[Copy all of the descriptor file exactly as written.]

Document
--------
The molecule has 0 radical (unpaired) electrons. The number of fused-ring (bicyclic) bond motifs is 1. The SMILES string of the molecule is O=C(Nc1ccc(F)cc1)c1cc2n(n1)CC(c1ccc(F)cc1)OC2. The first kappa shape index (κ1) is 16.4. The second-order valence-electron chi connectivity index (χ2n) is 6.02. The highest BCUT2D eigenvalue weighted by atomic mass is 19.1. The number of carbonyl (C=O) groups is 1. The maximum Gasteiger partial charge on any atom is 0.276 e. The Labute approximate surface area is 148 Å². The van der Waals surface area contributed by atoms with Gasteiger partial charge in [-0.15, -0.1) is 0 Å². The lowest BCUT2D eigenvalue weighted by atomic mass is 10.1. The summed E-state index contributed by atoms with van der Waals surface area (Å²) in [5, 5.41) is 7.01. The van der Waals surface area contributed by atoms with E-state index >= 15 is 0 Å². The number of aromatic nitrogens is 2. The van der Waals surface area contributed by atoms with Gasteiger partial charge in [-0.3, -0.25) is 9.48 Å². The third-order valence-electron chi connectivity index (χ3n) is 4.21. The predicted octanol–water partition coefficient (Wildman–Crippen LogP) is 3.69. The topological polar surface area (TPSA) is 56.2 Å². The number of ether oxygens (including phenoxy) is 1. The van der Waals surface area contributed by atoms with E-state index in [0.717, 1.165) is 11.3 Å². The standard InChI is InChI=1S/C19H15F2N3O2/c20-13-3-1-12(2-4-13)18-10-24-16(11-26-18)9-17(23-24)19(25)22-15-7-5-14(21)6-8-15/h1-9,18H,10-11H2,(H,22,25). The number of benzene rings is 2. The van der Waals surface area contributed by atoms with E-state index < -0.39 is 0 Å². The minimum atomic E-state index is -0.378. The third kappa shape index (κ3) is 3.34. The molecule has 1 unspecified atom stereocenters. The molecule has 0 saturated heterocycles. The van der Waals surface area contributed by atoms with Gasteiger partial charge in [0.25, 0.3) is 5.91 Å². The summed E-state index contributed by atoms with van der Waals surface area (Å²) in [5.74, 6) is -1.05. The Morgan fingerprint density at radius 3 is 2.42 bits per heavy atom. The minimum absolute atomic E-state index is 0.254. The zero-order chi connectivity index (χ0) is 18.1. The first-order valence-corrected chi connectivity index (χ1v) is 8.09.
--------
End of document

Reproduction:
The molecule has 0 radical (unpaired) electrons. The number of fused-ring (bicyclic) bond motifs is 1. The SMILES string of the molecule is O=C(Nc1ccc(F)cc1)c1cc2n(n1)CC(c1ccc(F)cc1)OC2. The first kappa shape index (κ1) is 16.4. The second-order valence-electron chi connectivity index (χ2n) is 6.02. The highest BCUT2D eigenvalue weighted by atomic mass is 19.1. The number of carbonyl (C=O) groups is 1. The maximum Gasteiger partial charge on any atom is 0.276 e. The Labute approximate surface area is 148 Å². The van der Waals surface area contributed by atoms with Gasteiger partial charge in [-0.15, -0.1) is 0 Å². The lowest BCUT2D eigenvalue weighted by atomic mass is 10.1. The summed E-state index contributed by atoms with van der Waals surface area (Å²) in [5, 5.41) is 7.01. The van der Waals surface area contributed by atoms with E-state index >= 15 is 0 Å². The number of aromatic nitrogens is 2. The van der Waals surface area contributed by atoms with Gasteiger partial charge in [-0.3, -0.25) is 9.48 Å². The third-order valence-electron chi connectivity index (χ3n) is 4.21. The predicted octanol–water partition coefficient (Wildman–Crippen LogP) is 3.69. The topological polar surface area (TPSA) is 56.2 Å². The number of ether oxygens (including phenoxy) is 1. The van der Waals surface area contributed by atoms with E-state index in [0.717, 1.165) is 11.3 Å². The standard InChI is InChI=1S/C19H15F2N3O2/c20-13-3-1-12(2-4-13)18-10-24-16(11-26-18)9-17(23-24)19(25)22-15-7-5-14(21)6-8-15/h1-9,18H,10-11H2,(H,22,25). The number of benzene rings is 2. The van der Waals surface area contributed by atoms with E-state index < -0.39 is 0 Å². The minimum atomic E-state index is -0.378. The third kappa shape index (κ3) is 3.34. The molecule has 1 unspecified atom stereocenters. The molecule has 0 saturated heterocycles. The van der Waals surface area contributed by atoms with Gasteiger partial charge in [0.25, 0.3) is 5.91 Å². The summed E-state index contributed by atoms with van der Waals surface area (Å²) in [5.74, 6) is -1.05. The Morgan fingerprint density at radius 3 is 2.42 bits per heavy atom. The minimum absolute atomic E-state index is 0.254. The zero-order chi connectivity index (χ0) is 18.1. The first-order valence-corrected chi connectivity index (χ1v) is 8.09.